Claudia Karvan has starred in some of Australia's favourite dramas. But making a documentary about Australia's favourite novels turned out to be a very different experience.
Claudia flew around the country to interview authors, but with just a small team, it meant she had to do her own hair and make-up.
"Can't you tell? I can!" she asks TV WEEK, laughing. "I was like, 'Wow, I really did not miss my calling as a hair and make-up person!'"
Another challenge for Claudia was working without a script.
"That was the biggest shock," she says. "It was intense."
Despite that, Claudia says working on the three-part documentary Books That Made Us was "a joy". Before filming began, she read 25 Australian novels she hadn't read before and revisited another 17.
Growing up, the actress was a "voracious" reader. But that changed when she became a stepmother at 22 to Holiday, her partner Jeremy Sparks' daughter, and then mum to her own kids, Audrey and Albee.
"Having young kids, you just don't have the time," she says. "Your life is divided between work and raising young children."
But Claudia, 49, never stopped reading completely. For example, she says her relationship with her mum Gabrielle "pivots almost entirely around books".
"Even this morning I was texting her about a particular author – not an Australian author – who she despises, and I finally read one of her short stories. Like, 'I agree, Mum. I didn't like it either!'"
In Books That Made Us, Claudia shares her personal reactions to novels. She tells Christos Tsiolkas she threw his 2008 best-seller The Slap across the room and didn't pick it up again.
"It was when the young girl started lying about the sexual abuse," she explains. "That was years ago, before Brittany Higgins and the whole #metoo movement. But for me, I found it really triggering to have to invest in a girl who was lying about being abused."
Claudia has a strong reaction of a different kind when she starts reading out loud from Craig Silvey's 2020 book Honeybee.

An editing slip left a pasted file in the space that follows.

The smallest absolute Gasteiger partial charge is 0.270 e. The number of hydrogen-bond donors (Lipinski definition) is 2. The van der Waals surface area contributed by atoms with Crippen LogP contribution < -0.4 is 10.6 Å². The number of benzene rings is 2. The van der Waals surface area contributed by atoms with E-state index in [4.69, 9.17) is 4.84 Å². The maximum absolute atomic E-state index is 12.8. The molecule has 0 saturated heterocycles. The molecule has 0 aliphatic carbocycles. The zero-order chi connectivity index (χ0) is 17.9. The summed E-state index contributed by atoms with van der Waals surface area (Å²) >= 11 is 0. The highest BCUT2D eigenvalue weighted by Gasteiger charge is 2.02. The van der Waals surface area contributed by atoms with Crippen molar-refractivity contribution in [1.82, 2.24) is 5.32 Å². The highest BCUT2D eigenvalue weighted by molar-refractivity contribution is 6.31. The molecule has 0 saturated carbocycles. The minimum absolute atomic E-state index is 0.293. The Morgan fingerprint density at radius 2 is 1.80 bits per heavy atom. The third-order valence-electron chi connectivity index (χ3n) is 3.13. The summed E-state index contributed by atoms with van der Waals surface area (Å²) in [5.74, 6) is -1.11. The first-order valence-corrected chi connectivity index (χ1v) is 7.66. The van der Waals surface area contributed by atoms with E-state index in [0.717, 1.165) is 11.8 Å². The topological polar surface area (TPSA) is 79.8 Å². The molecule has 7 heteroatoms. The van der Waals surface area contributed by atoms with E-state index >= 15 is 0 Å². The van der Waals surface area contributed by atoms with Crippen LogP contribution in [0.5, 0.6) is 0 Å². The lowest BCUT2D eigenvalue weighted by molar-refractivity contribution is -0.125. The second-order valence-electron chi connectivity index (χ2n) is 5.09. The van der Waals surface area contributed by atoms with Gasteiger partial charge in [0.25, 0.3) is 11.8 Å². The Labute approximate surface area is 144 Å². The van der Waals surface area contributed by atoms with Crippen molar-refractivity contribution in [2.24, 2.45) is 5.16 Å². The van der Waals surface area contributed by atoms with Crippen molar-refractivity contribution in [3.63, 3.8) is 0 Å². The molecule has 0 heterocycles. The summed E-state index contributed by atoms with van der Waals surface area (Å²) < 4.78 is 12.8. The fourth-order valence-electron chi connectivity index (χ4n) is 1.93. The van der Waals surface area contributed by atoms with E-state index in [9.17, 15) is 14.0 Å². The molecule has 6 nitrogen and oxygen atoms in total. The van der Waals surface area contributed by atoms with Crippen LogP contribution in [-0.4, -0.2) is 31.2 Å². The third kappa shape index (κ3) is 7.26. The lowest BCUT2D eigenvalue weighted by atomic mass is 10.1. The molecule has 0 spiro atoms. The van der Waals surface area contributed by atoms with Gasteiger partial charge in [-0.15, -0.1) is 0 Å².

It's a passage about a trans teenager contemplating jumping from an overpass, and she has to stop reading because she's crying.
"It's always embarrassing to lose it in front of people," she admits. "I wasn't expecting that to happen during the show, to be honest."
As for the 1950s comedy novel They're A Weird Mob, that inspires Claudia to tell the story of her stepfather's father, Greek immigrant George Karvouniares. George changed his surname to Karvan after suffering xenophobic attacks, including children throwing bricks through his windows.
"I think we can all do better in welcoming people who want to start new lives," she says.
Books That Made Us also sees Claudia revisiting Puberty Blues, the 1979 surfie saga made into a TV series in which she starred.
There was a rumour circulating earlier this year that the series would return. Claudia heard the rumour too.
"I loved Mrs Vickers," she says. "I'd play Mrs Vickers any day!"
For now, Claudia's focus is on Bump, the series she co-created and stars in. She's developing storylines for the third season – "we're in the middle of that now" – while finishing work on the second.
That season was shot in Sydney during the recent COVID outbreak, which she says "played a lot of havoc" with the schedule.
"Every day was a bit of a miracle," she says. "I think we only lost one day due to someone being a close contact. But we're editing all the episodes now and there's no sign of a pandemic on screen, which is the last thing we'd want to be reminding people of."
Now that Sydney's lockdown has come to an end, Claudia is relishing getting out and about.
I went out to four restaurants in the first week and saw two movies in one day," she says. "It's pretty lovely."
And, even though her work on the documentary is done, she's still picking up books all the time.
"I'm back in the habit of reading."